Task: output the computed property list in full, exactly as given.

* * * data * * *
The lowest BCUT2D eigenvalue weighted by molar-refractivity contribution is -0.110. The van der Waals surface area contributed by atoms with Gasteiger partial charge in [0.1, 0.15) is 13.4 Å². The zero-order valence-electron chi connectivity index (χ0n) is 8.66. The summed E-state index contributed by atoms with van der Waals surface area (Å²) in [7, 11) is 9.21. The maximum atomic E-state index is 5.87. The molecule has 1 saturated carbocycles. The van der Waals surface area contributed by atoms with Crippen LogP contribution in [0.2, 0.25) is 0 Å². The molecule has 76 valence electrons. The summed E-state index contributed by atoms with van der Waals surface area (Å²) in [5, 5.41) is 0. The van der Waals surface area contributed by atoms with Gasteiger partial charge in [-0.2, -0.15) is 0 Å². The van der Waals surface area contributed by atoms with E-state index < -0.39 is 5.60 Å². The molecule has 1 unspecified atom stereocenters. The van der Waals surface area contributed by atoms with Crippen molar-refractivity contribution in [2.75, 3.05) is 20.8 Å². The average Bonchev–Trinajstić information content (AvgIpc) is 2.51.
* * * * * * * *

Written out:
The lowest BCUT2D eigenvalue weighted by molar-refractivity contribution is -0.110. The van der Waals surface area contributed by atoms with Gasteiger partial charge in [0.1, 0.15) is 13.4 Å². The zero-order valence-electron chi connectivity index (χ0n) is 8.66. The summed E-state index contributed by atoms with van der Waals surface area (Å²) in [7, 11) is 9.21. The maximum atomic E-state index is 5.87. The molecule has 1 saturated carbocycles. The van der Waals surface area contributed by atoms with Crippen LogP contribution in [0.2, 0.25) is 0 Å². The molecule has 76 valence electrons. The summed E-state index contributed by atoms with van der Waals surface area (Å²) in [5, 5.41) is 0. The van der Waals surface area contributed by atoms with Gasteiger partial charge in [-0.2, -0.15) is 0 Å². The van der Waals surface area contributed by atoms with E-state index < -0.39 is 5.60 Å². The molecule has 1 unspecified atom stereocenters. The van der Waals surface area contributed by atoms with Crippen molar-refractivity contribution in [2.75, 3.05) is 20.8 Å². The average Bonchev–Trinajstić information content (AvgIpc) is 2.51.